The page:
Dutch put 10% bio-ethanol in E10 gasoline
As of October 1st, 2019, a large part of the more than 4.000 Dutch gas stations will be converted from Euro 95 to E10. In this way, the Dutch government hopes to save a lot of CO2 emissions.
Approximately half of the Euro 95 pumps will provide E10 as of next month. This is already happening in Belgium, Germany, France, and Finland. To be clear: E10 is almost the same as Euro 95, which is officially called E5. The only difference is that E5 contains a maximum of 5% bio-ethanol, and E10 twice as much. It is expected that the price of E10 will be a few cents lower than Euro 95.
How is it made?
The Alco Energy plant in Rotterdam produces ethanol from corn. Every year, 550 million liters of bio-ethanol is produced from 1,3 million tons of corn. And it looks as if production will double in the near future. The corn is boiled and then fermented, after which it contains 16% ethanol (alcohol). After distillation, a third bio-ethanol, a third animal feed, and a third green CO2 remain. Because the fuel is made from corn, it is sustainable, which means that CO2 emissions are lower than those of (fossil) gasoline.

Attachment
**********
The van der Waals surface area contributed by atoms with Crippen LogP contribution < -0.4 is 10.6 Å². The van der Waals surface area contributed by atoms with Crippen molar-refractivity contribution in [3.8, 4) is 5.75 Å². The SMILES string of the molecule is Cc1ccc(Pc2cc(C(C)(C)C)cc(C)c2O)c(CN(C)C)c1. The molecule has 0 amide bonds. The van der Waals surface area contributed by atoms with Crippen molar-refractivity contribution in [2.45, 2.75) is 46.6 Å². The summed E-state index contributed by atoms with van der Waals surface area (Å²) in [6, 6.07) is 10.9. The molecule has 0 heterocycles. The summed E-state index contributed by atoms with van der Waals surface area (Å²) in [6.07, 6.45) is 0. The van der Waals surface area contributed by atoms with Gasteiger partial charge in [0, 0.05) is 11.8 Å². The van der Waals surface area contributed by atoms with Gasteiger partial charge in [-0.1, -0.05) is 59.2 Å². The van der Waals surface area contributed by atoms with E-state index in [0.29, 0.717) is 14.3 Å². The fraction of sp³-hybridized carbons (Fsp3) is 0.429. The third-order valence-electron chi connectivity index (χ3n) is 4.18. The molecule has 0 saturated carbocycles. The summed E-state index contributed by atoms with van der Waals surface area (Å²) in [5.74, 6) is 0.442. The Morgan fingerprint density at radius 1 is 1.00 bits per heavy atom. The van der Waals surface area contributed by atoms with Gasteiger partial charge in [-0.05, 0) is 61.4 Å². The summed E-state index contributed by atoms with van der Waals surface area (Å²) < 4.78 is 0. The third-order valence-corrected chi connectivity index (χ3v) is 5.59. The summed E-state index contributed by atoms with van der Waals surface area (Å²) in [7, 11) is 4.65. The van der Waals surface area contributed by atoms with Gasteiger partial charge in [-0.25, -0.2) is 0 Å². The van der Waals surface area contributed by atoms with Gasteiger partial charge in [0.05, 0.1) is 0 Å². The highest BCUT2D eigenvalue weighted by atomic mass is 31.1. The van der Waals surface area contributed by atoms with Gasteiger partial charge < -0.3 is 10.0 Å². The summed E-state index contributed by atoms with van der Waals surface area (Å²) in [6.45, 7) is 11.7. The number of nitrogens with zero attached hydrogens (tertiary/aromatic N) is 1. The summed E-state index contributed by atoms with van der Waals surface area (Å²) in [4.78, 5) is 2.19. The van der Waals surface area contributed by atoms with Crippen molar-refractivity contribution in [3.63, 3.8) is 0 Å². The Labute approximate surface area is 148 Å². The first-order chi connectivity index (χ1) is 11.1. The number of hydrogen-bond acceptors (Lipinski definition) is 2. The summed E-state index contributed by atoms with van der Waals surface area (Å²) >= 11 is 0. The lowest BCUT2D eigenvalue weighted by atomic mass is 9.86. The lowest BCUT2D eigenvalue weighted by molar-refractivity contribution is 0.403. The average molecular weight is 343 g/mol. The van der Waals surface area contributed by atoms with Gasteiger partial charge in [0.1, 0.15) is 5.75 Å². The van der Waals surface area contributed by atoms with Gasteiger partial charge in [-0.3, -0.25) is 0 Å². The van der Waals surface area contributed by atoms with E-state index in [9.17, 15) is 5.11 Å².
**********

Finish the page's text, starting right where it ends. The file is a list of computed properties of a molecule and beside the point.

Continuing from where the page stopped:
Although it can take years before E10 flows out of all Dutch gas stations, Alco Energy Rotterdam is already looking further. “We are already testing E20,” says Rob Vierhout, who works as a management consultant at the Brussels head office. “In France, E85 (85% percent ethanol) is even available. This requires a special box in the engine, which costs about 1.500 euros. But then, as a motorist, you can drive at a bargain price, because the gasoline only costs 65 cents per liter,” he adds.
Most cars built after 2000 are suitable for running on ethanol. However, the fuel also has its disadvantages. In older vehicles and even in modern garden machinery (powered by gasoline), the rubbers of the fuel lines and the plastics in the power supply system (carburetor) are affected, resulting in fuel leaks and even fire. Besides, ethanol is less stable when it is in the tank for a more extended period, which can lead to starting problems.